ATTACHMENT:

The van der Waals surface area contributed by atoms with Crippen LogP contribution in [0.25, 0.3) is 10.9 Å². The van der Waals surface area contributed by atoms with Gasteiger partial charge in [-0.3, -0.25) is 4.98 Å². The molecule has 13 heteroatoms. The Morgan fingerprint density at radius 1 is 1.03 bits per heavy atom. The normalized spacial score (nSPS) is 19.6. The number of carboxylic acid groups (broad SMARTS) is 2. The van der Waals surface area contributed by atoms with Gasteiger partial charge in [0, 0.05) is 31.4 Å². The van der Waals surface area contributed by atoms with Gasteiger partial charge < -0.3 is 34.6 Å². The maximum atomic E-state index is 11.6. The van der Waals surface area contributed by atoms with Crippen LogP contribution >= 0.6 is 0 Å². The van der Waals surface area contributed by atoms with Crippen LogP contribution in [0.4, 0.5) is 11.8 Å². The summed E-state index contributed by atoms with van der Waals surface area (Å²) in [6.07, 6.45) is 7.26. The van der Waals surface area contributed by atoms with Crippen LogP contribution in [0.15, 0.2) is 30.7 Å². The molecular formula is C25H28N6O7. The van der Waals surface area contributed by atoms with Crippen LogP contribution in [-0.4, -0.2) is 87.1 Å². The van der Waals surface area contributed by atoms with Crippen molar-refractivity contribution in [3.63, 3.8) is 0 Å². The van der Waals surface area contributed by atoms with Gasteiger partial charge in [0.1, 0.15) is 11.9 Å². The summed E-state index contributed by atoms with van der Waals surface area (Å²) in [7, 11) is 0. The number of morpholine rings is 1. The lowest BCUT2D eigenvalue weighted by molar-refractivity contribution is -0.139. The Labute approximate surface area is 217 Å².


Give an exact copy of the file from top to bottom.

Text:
The van der Waals surface area contributed by atoms with Crippen LogP contribution in [0.25, 0.3) is 10.9 Å². The van der Waals surface area contributed by atoms with Gasteiger partial charge in [-0.3, -0.25) is 4.98 Å². The molecule has 13 heteroatoms. The Morgan fingerprint density at radius 1 is 1.03 bits per heavy atom. The normalized spacial score (nSPS) is 19.6. The number of carboxylic acid groups (broad SMARTS) is 2. The van der Waals surface area contributed by atoms with Gasteiger partial charge in [0, 0.05) is 31.4 Å². The van der Waals surface area contributed by atoms with Gasteiger partial charge < -0.3 is 34.6 Å². The maximum atomic E-state index is 11.6. The van der Waals surface area contributed by atoms with Crippen LogP contribution >= 0.6 is 0 Å². The van der Waals surface area contributed by atoms with Crippen LogP contribution in [0.4, 0.5) is 11.8 Å². The summed E-state index contributed by atoms with van der Waals surface area (Å²) in [6.07, 6.45) is 7.26. The van der Waals surface area contributed by atoms with Crippen LogP contribution in [0.15, 0.2) is 30.7 Å². The molecular formula is C25H28N6O7. The van der Waals surface area contributed by atoms with Crippen LogP contribution in [-0.4, -0.2) is 87.1 Å². The van der Waals surface area contributed by atoms with Crippen molar-refractivity contribution in [3.63, 3.8) is 0 Å². The van der Waals surface area contributed by atoms with Gasteiger partial charge in [0.1, 0.15) is 11.9 Å². The summed E-state index contributed by atoms with van der Waals surface area (Å²) in [7, 11) is 0. The number of morpholine rings is 1. The lowest BCUT2D eigenvalue weighted by molar-refractivity contribution is -0.139. The Labute approximate surface area is 217 Å².